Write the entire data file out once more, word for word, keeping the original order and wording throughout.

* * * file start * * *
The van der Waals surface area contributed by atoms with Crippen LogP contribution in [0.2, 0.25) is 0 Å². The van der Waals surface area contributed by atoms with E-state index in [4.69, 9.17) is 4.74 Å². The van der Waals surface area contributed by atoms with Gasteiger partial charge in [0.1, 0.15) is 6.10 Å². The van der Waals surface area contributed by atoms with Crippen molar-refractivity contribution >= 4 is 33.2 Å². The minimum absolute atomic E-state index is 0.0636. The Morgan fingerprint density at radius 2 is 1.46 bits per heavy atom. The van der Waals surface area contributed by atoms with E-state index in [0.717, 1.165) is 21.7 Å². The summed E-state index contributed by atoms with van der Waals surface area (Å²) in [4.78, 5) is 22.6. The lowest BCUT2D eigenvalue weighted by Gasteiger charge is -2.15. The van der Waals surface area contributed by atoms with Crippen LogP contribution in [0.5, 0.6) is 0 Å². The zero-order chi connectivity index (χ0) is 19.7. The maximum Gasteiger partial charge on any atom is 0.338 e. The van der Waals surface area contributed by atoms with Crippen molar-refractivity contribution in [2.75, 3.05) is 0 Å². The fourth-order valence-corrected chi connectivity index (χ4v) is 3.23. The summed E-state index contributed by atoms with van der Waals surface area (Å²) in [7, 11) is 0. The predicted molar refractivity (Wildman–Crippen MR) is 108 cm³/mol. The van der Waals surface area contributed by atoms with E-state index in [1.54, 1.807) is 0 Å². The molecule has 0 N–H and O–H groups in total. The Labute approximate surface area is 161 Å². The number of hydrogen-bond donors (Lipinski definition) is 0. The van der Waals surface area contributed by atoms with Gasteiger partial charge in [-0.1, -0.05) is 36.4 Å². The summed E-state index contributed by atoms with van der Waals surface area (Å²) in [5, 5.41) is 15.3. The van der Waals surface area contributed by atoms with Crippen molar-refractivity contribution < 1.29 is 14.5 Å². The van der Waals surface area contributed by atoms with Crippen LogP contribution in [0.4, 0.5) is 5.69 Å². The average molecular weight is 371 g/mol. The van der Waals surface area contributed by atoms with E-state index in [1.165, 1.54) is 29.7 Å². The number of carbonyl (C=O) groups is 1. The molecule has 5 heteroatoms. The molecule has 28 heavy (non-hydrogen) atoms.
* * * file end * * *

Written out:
The van der Waals surface area contributed by atoms with Crippen LogP contribution in [0.2, 0.25) is 0 Å². The van der Waals surface area contributed by atoms with E-state index in [4.69, 9.17) is 4.74 Å². The van der Waals surface area contributed by atoms with Gasteiger partial charge in [0.1, 0.15) is 6.10 Å². The van der Waals surface area contributed by atoms with Crippen molar-refractivity contribution >= 4 is 33.2 Å². The minimum absolute atomic E-state index is 0.0636. The Morgan fingerprint density at radius 2 is 1.46 bits per heavy atom. The van der Waals surface area contributed by atoms with E-state index in [0.717, 1.165) is 21.7 Å². The summed E-state index contributed by atoms with van der Waals surface area (Å²) in [4.78, 5) is 22.6. The lowest BCUT2D eigenvalue weighted by Gasteiger charge is -2.15. The van der Waals surface area contributed by atoms with Crippen LogP contribution in [0.5, 0.6) is 0 Å². The zero-order chi connectivity index (χ0) is 19.7. The maximum Gasteiger partial charge on any atom is 0.338 e. The van der Waals surface area contributed by atoms with Crippen molar-refractivity contribution in [2.75, 3.05) is 0 Å². The fourth-order valence-corrected chi connectivity index (χ4v) is 3.23. The summed E-state index contributed by atoms with van der Waals surface area (Å²) in [7, 11) is 0. The predicted molar refractivity (Wildman–Crippen MR) is 108 cm³/mol. The van der Waals surface area contributed by atoms with E-state index in [1.54, 1.807) is 0 Å². The molecule has 0 N–H and O–H groups in total. The Labute approximate surface area is 161 Å². The number of hydrogen-bond donors (Lipinski definition) is 0. The van der Waals surface area contributed by atoms with Gasteiger partial charge in [-0.1, -0.05) is 36.4 Å². The summed E-state index contributed by atoms with van der Waals surface area (Å²) in [5, 5.41) is 15.3. The van der Waals surface area contributed by atoms with Crippen molar-refractivity contribution < 1.29 is 14.5 Å². The van der Waals surface area contributed by atoms with Crippen LogP contribution in [0.4, 0.5) is 5.69 Å². The average molecular weight is 371 g/mol. The van der Waals surface area contributed by atoms with E-state index in [1.165, 1.54) is 29.7 Å². The number of carbonyl (C=O) groups is 1. The molecule has 5 heteroatoms. The molecule has 28 heavy (non-hydrogen) atoms.